June 2010 Archives

Electric Vehicle Range and Charging

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If you are interested in driving an electric vehicle, I'd like to tell you how to ensure that you'll have a great experience, or at least make sure you don't have a disappointing experience.

Here's the secret formula for EV success: make sure the range of the vehicle suits the driving you plan to do with it. I know that sounds pretty obvious and easy, but there are two big barriers to success: bad reporting in the media and obfuscation by the automakers. There's also a bit of complexity: just like gas mileage, you can't express EV range with a single number. I'll get that all straightened out from the perspective of someone who has been driving all electric for almost two years.

In addition to the general facts of driving electric, we recently got some more specific range numbers for the upcoming Nissan Leaf which I'd like to put into perspective for potential buyers.

Reporting the Obvious and Irrelevant

If you follow EV coverage in the press, you'll find a steady stream of articles from reporters who think they've discovered the flaw that will deflate all of the hype about EVs. Their basic premise is that EVs won't work because they take too long to charge and there's nowhere to charge them. These articles are either totally made up, or based on the bad experience of a single EV driver and don't represent the real experience of the majority of EV drivers who purchased a vehicle appropriate for their needs. My purpose here is to make sure you don't become the excuse for some lazy reporter to write yet another of these uninsightful articles.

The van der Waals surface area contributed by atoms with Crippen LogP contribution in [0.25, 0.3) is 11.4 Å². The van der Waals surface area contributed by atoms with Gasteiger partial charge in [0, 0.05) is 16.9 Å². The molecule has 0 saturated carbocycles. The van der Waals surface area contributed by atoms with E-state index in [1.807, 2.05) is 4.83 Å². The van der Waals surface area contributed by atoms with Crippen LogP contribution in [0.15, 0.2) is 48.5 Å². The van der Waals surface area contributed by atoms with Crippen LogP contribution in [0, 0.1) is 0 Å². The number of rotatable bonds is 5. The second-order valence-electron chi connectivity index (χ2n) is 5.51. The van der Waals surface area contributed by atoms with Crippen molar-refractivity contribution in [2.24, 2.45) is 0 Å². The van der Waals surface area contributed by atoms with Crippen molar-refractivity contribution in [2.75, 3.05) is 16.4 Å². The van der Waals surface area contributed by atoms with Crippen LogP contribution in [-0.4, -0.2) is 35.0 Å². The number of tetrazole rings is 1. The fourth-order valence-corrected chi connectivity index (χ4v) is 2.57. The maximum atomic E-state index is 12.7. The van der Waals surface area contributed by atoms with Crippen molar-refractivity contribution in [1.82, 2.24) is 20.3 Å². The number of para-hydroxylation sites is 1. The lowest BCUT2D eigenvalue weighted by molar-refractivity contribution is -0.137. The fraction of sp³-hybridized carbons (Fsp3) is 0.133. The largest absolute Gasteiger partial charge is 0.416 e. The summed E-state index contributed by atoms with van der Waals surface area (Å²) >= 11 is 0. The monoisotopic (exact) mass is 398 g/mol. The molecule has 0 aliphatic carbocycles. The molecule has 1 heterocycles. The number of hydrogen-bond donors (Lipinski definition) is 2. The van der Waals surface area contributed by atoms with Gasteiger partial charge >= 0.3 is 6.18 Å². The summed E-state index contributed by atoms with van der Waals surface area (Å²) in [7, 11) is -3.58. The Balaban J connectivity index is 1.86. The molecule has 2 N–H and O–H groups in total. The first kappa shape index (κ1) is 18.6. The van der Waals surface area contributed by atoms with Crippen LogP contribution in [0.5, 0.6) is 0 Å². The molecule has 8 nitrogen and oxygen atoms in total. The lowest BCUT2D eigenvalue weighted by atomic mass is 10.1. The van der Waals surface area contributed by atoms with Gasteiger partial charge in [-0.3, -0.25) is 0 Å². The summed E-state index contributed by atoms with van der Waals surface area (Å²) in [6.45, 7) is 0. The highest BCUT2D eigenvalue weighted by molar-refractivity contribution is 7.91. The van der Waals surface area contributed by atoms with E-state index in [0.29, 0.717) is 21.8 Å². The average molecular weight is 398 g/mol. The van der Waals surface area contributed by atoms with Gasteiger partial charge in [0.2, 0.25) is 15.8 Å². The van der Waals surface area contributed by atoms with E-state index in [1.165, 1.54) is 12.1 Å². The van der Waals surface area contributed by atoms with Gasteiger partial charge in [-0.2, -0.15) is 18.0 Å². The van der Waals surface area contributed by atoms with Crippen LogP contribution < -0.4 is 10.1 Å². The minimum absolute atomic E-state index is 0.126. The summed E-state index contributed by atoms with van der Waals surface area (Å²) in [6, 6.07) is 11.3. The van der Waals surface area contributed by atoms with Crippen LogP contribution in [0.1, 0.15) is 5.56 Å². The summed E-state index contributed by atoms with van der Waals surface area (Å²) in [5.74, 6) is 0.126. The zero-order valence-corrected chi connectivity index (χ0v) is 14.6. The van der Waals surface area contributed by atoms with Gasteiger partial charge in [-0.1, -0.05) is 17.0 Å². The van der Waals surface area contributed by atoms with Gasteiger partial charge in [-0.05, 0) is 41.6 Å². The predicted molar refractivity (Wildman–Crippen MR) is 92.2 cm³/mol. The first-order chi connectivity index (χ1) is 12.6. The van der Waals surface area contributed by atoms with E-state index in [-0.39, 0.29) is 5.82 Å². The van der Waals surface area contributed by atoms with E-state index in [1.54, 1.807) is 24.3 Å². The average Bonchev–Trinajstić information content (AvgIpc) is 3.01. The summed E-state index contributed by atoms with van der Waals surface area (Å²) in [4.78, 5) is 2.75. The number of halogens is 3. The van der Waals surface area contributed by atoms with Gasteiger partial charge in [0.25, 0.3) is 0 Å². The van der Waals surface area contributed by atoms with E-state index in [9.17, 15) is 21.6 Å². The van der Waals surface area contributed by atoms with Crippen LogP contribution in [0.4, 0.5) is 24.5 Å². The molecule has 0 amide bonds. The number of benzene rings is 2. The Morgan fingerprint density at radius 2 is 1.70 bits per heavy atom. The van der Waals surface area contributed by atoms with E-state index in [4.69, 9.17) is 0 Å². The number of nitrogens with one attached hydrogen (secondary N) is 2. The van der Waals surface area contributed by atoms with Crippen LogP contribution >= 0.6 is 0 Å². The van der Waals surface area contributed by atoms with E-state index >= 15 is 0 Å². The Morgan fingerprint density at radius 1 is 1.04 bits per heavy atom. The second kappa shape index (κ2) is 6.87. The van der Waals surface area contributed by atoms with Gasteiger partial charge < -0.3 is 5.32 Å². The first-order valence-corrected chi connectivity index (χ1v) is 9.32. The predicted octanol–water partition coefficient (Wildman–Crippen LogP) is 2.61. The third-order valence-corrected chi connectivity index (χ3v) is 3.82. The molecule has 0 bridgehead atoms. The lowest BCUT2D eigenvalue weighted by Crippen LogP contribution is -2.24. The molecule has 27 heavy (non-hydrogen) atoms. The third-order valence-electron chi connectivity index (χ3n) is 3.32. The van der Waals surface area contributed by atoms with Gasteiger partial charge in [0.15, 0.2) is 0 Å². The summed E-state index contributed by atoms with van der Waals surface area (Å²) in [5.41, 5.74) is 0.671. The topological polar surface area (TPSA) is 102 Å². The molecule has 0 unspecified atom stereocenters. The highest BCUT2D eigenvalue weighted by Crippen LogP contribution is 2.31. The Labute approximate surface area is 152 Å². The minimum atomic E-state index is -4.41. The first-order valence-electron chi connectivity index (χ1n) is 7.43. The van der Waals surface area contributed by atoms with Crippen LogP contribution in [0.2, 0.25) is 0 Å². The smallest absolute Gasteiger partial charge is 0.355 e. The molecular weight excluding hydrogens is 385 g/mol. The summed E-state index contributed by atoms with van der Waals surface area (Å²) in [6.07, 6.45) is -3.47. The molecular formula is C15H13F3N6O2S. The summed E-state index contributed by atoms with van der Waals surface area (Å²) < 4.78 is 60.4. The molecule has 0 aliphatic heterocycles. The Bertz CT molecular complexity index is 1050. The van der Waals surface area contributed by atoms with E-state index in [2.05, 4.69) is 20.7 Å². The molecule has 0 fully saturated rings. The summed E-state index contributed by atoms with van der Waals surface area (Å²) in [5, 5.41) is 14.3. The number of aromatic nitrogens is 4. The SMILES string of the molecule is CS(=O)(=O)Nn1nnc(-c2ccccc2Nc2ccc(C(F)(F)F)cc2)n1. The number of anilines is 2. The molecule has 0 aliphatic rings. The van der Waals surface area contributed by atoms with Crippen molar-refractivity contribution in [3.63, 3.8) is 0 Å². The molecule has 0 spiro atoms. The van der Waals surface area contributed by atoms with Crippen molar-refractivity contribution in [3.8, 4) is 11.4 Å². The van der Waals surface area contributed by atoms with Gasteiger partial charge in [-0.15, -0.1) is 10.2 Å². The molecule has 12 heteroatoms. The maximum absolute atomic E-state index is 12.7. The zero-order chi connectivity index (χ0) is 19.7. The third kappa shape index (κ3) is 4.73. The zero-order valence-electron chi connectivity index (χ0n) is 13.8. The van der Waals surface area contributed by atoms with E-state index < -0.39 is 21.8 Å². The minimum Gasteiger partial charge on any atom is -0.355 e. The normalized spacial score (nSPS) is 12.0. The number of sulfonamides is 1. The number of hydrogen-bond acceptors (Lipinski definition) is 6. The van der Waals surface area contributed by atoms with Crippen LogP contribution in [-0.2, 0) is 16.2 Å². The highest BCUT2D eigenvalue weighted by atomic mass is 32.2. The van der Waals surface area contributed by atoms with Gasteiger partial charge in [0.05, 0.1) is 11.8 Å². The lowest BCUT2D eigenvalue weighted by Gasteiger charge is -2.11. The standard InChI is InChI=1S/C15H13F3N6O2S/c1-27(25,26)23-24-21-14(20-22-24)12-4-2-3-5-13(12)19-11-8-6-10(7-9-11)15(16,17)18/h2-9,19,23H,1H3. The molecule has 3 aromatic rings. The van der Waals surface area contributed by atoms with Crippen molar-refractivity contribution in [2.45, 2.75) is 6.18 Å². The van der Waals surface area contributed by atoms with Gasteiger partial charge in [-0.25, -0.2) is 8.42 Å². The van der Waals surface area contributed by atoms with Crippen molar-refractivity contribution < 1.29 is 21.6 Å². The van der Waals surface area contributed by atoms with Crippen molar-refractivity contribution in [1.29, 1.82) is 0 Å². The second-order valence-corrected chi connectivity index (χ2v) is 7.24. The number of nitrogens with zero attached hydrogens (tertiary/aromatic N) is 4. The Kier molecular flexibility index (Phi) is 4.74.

Would a newspaper publish an article about a Ford Focus owner who was disappointed that he couldn't fit his wife and seven kids in the car? How about a Honda Civic owner who's mad her car isn't suited for towing an RV? A Hummer owner who's mad about how much it costs to drive a mile? Of course not, these would be laughably obvious mistakes made by the owner in choosing a car.

For the consumer properly informed on the benefits and limits of electric vehicles, it's equally obvious that buying an EV with a 75-mile range to do a daily 74-commute with no charging infrastructure isn't going to yield a happy driver. That's obvious and boring.

The real story is that there is no problem with range or lack of charging infrastructure if you can just charge at home to meet your driving needs, instead it's a real convenience not to have to fuel your car away from home. So let's see if you qualify...

The Rule

To be a happy EV owner today, you want to buy a car that has enough single-charge range to handle all of your daily driving with a reasonable buffer for typical errands without needing to charge anywhere other than your charger. (Your charger is probably installed at your home but might also be at your work location.)